I have a vested interest in this interpretation being taken seriously, because broadly speaking I’m a Canberra Credo guy, and “We [Credoers] believe in the substantial correctness of the doctrines of David Lewis about most things (except the nature of possible worlds).” It would be nice if (a) we could argue that this is a coherent position, which it isn’t if concrete possible worlds are central to Lewis’s picture, and (b) one which involves only a small deviation from Lewis’s theories, since it’s odd to look up to someone on so many matters while disagreeing with them about what is fundamental to their work.

Speakers at Cornell

We have talks each of the next three Fridays at Cornell.

This Friday April 1 we have Max Pensky of Binghamton University whose talk is titled “On Constitutional Law and Solidarity”.

Next Friday April 8 we have Rae Langton of MIT whose talk is titled “Objective and Unconditioned Value”.

And the Friday after that, April 15, we have Christopher Taylor of Oxford University (currently visiting at Cornell) whose talk is titled “Courage in the Protagoras and Nicomachean Ethics”.

All talks are in Goldwin Smith Hall at 4.30pm. Max Pensky is in room 134 and Rae Langton and Christopher Taylor are in room 142. I hope many people from the area can make these talks.

UPDATE: I forgot to mention two other talks in the Time and Tense seminar.

Next Monday Armin von Stechow will be doing a talk titled “Temporal Orientation of Modals and Covert Temporal Operators” at 4.30 in Goldwin Smith 134.

The Monday after that Peter Ludlow will be doing a talk titled “‘I Resemble Fitz Hugh Ludlow’: Presentism and the Problem of Cross-Temporal Reference”. It is April 11, 4.30pm in Goldwin Smith 134.

And it isn’t in the the philosophy department, but since it is a philosophy talk I should mention that von Stechow is doing another talk, this one on Tuesday April 6 at 4.30, in Morrill 106 called “Anankastic Conditionals”. Here’s the abstract.

Anankastic conditionals are constructions exhibited by the following paradigm:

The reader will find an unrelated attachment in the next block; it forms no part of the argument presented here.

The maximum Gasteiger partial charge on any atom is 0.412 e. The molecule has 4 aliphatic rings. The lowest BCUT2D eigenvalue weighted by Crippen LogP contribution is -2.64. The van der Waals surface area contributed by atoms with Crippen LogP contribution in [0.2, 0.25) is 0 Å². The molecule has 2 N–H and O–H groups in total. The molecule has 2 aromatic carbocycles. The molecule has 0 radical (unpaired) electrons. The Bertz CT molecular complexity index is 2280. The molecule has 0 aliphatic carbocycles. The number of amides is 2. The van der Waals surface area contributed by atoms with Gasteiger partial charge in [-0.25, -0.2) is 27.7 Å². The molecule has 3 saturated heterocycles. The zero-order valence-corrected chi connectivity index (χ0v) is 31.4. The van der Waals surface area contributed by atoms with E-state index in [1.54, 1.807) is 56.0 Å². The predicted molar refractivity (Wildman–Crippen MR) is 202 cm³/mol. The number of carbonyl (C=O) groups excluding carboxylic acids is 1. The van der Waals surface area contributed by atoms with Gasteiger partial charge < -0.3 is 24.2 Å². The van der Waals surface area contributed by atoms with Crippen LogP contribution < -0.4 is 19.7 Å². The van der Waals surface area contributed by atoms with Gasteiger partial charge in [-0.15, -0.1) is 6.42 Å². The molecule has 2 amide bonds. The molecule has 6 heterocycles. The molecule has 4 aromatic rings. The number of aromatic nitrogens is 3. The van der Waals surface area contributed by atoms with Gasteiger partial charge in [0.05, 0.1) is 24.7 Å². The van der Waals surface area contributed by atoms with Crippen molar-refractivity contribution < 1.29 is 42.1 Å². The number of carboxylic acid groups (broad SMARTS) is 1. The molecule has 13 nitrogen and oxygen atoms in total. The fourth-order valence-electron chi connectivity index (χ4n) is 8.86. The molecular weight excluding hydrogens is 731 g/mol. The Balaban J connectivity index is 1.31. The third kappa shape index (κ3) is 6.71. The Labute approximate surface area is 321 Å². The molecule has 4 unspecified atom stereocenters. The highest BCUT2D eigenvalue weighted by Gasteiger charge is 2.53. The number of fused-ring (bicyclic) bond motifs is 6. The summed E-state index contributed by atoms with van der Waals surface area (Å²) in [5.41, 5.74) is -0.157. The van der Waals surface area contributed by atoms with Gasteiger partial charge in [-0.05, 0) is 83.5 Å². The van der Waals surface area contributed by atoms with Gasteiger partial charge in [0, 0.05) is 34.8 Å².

a. You have to take the A train if you want to go to Harlem.
b. If you don’t take the A train you can’t go to Harlem.
c. To go to Harlem you have to take the A train.

They express the idea that the consequent is a necessary condition for achieving the goal expressed by the antecedent. The contstruction has been very reluctant to a compositional analysis. We will propose a counterfactual analysis. The truth condition arrived at is this:

d. The nearest worlds where you go to Harlem, are contained in the worlds where you take the A train and the nearest worlds where you don’t take the A train are disjoint from the worlds where you go to Harlem.

We will give a compositional semantics, which derives this.

We will compare our analysis with the analysis of Saeboe, von Fintel & Iatridou and Huitink.

Hoping and Wanting

Much to be said about San Francisco, testimony, contextualism, value-laden epistemology, horribly sad news from home and the assorted things that happen over a week. But instead of saying any of them I’ll just make one small grammatical observation. I’m sure this is something that most of you know, and it is well-investigated by linguists, but it was news to me. It’s surprising, from some perspectives, that (1) is grammatical while (2) is not.

(1) John wants Mary to win.
(2) *John hopes Mary to win.

There’s a certain kind of philosophical program (one that no one really adopts but which many people seem to feel the pull of) that wants (hopes?) to have all studies into psychological states be redrawn as studies into the syntax and semantics of words for psychological states. Now I don’t think this is an entirely bad idea. It’s important to learn that not all mental states are reducible to beliefs and desires, for example, and linguistic analysis of e.g. the notion of intention can suggest grounds for anti-reductionism.

But it can also go too far. It would be a very bad mistake to conclude from the distinction between (1) and (2) that there are these two mental states, wanting and hoping, such that one of them is an attitude towards the world and one of them is an essentially first-personal attitude. Sometimes a grammatical rule is just a grammatical rule, and this is one of those times. Just how often this mistake is made is I think a fairly interesting question.